Lee: I am not sure I agree with the causal chain. Modern economics, like all social sciences, begin with some assumptions about the Nature of Man. Thus the Savage axioms of rationality (assumptions we make about the “Rational Man,” or “Rat” for short) is foundational. To these axioms, we add somewhat cavalier assumptions about costless arbitrage, and we get the EMH and the Capital Asset Pricing Model (“CAPM”). MPT is a latter-day derivation of the CAPM that has been adapted for use by many advocates of active management.

How is all this related to behavioral economics? BE strikes at the root of this causal chain.  It states that the “Rat” is not always so predictable (or at least in casual observation, he seems to depart from the predictions of normative theory). If the basic agents are not fully rational, we cannot expect equilibrium results to be quite so stable as theory suggests. BE states that prices are constantly buffeted by waves of investor sentiment apart from fundamental values, and that only the constant vigilance and (constrained) resources of the arbitrageurs keep markets from going further astray.

Sections 2.2 and 2.3 in the JAE article discuss the nature of our faith in the EMH. Fiduciary News readers might find the discussion on “The limits of arbitrage” (Sec 2.4) and “What’s wrong with the traditional model” (Sec 2.5) in the article useful as well.

As an aside, MPT, as practiced by many active managers today, is actually quite a useful bastardized version of a multi-factor CAPM or Arbitrage Pricing Theory (“APT”).  It is bastardized because it does not actually preclude the existence of alpha (whatever is left unexplained by the factors is, if consistently positive, deemed alpha). Moreover, it does not use portfolio returns as risk factors, and does not use time-series betas as factor loadings. Finally, it actually builds in transaction costs and other costs of arbitraging a bet. So, all in all, MPT is not necessarily incompatible with behavioral investing. It can be a useful tool – like a tractor to a farmer – so a good risk model can help an equity portfolio manager zero in on a pure alpha (often behavioral) bet.

Some aspects of MPT are quite useful to investors as well. For example, it can help us separate Alpha from Beta. Beta is cheap and Alpha is scarce. Investors should not pay Alpha prices for Beta products. Just as scotch and soda should not be sold, by weight, like scotch neat. Today, we see increased user sophistication in this area, as people are asking the right types of questions of active managers – what is your expected correlation with the market, how much of your returns is actually a Beta bet, how much active risk are you taking to earn your active returns, etc. In these portfolio management applications, MPT does not require strong rationality assumptions. Risk models such as BARRA simply measure and forecast asset co-movements, and is agnostic as to the source of these co-movements.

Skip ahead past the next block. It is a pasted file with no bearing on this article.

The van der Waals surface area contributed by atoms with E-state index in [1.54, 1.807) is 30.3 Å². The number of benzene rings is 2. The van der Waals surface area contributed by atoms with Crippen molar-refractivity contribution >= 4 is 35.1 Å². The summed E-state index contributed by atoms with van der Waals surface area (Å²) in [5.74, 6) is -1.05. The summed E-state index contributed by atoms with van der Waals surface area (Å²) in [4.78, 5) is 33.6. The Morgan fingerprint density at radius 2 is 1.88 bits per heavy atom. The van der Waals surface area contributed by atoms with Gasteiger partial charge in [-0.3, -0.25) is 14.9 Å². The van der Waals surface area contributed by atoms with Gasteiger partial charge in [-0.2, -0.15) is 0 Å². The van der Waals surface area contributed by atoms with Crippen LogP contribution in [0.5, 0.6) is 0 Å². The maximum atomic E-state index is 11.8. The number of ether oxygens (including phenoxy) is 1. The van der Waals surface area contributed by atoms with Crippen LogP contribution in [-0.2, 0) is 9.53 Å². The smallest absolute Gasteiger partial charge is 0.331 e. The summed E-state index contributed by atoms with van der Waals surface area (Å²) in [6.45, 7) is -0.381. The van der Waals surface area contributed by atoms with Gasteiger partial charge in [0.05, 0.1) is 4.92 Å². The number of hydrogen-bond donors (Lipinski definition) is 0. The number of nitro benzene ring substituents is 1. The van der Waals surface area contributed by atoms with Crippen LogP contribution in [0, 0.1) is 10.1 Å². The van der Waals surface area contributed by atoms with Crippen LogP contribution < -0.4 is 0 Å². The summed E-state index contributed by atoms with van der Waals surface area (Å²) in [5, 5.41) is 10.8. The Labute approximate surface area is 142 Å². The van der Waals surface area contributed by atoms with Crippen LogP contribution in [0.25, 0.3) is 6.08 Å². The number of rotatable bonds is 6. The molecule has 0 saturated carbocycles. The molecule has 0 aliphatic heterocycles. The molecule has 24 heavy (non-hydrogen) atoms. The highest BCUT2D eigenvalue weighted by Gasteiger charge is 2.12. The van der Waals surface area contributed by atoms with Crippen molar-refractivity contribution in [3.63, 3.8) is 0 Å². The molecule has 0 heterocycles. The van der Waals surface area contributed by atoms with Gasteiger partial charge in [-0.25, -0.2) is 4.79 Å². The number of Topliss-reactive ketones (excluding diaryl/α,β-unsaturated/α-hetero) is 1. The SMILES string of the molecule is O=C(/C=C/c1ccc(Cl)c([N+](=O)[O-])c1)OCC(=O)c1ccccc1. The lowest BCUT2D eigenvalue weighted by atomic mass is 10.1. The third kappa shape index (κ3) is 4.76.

FN: What do you see a replacing the old “rational investor” MPT as the preferred academic theory?
Lee: In Sec 3 of the JAE article, I describe a form of “Rational Behavioral Model”. I don’t know whether these models are replacing the old models, but in my view they offer a promising direction.

FN: In seeking comment on the proposed revision to the Advisor Rule, the DOL recently asked the industry to comment on “standard investment theory.” In the paper you’ve referenced, you said “the market knows better than the government.” What is the potential downside for the government to decree a “standard investment theory” in its rules and regulations?
Lee: Hmmm… I think it is useful to explain to most individual investors the various descriptive characteristics of the core asset classes, and the relative importance of strategic asset allocation (vs. market timing and security selection), in developing an investment plan. But I have a hard time going beyond that in sketching the outlines of a “standard investment theory.”

FN: What do you see on the horizon regarding behavioral investing?
Lee: The core of behavioral investing is identifying attributes that investors tend to over- and under-price. The former tend to be more salient but less reliable than the latter. Boring accounting quality indicators, for example, tend to be under appreciated by investors. Sexy growth numbers and what Malkiel calls “Castle in the air” stocks tend to be over-priced. The empirical proxies change, but the basic concepts do not.

FN: Do you feel (a la the Groucho Marx article) index investing exposes a theoretical free rider problem that, taken to the extreme, could (also theoretically) destroy the capital market?
Lee: Absolutely. I make this argument in my article.

FN: Is there anything else you’d like to say?
Lee: People who really respect market efficiency study it; they do not assume it.

FN: Professor, thank you very much for sharing with our readers your thoughts on some of the misconceptions in the use and promotion of indexing and active management as well as your insights in the evolution of investment theory.

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Christopher Carosa, CTFA

Christopher Carosa, CTFA